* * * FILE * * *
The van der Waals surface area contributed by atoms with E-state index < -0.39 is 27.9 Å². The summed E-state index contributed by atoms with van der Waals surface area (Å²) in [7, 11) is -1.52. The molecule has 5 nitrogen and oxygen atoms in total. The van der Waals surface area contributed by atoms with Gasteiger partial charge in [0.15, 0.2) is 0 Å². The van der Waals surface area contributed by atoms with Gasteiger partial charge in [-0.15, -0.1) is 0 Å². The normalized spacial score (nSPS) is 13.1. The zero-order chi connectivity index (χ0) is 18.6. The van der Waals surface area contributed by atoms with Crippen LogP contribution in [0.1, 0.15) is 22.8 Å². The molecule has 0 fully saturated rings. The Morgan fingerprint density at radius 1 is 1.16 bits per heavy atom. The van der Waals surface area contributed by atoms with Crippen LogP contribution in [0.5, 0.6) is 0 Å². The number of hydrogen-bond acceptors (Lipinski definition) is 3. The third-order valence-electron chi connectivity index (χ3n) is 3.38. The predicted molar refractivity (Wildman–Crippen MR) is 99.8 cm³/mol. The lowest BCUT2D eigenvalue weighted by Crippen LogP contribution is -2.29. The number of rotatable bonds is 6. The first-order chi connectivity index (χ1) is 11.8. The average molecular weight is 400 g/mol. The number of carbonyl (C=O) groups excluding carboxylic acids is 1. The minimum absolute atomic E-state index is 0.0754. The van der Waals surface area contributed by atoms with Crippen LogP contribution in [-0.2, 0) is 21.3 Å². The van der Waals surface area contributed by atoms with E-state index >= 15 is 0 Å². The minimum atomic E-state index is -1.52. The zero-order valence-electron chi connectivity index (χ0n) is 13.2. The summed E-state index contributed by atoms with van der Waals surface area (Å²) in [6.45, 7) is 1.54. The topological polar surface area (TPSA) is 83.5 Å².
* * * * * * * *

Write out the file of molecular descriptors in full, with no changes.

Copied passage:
The van der Waals surface area contributed by atoms with E-state index < -0.39 is 27.9 Å². The summed E-state index contributed by atoms with van der Waals surface area (Å²) in [7, 11) is -1.52. The molecule has 5 nitrogen and oxygen atoms in total. The van der Waals surface area contributed by atoms with Gasteiger partial charge in [0.15, 0.2) is 0 Å². The van der Waals surface area contributed by atoms with Gasteiger partial charge in [-0.15, -0.1) is 0 Å². The normalized spacial score (nSPS) is 13.1. The zero-order chi connectivity index (χ0) is 18.6. The van der Waals surface area contributed by atoms with Crippen LogP contribution in [0.1, 0.15) is 22.8 Å². The molecule has 0 fully saturated rings. The Morgan fingerprint density at radius 1 is 1.16 bits per heavy atom. The van der Waals surface area contributed by atoms with Crippen LogP contribution in [0.5, 0.6) is 0 Å². The number of hydrogen-bond acceptors (Lipinski definition) is 3. The third-order valence-electron chi connectivity index (χ3n) is 3.38. The predicted molar refractivity (Wildman–Crippen MR) is 99.8 cm³/mol. The lowest BCUT2D eigenvalue weighted by Crippen LogP contribution is -2.29. The number of rotatable bonds is 6. The first-order chi connectivity index (χ1) is 11.8. The average molecular weight is 400 g/mol. The number of carbonyl (C=O) groups excluding carboxylic acids is 1. The minimum absolute atomic E-state index is 0.0754. The van der Waals surface area contributed by atoms with Crippen LogP contribution in [-0.2, 0) is 21.3 Å². The van der Waals surface area contributed by atoms with E-state index >= 15 is 0 Å². The minimum atomic E-state index is -1.52. The zero-order valence-electron chi connectivity index (χ0n) is 13.2. The summed E-state index contributed by atoms with van der Waals surface area (Å²) in [6.45, 7) is 1.54. The topological polar surface area (TPSA) is 83.5 Å².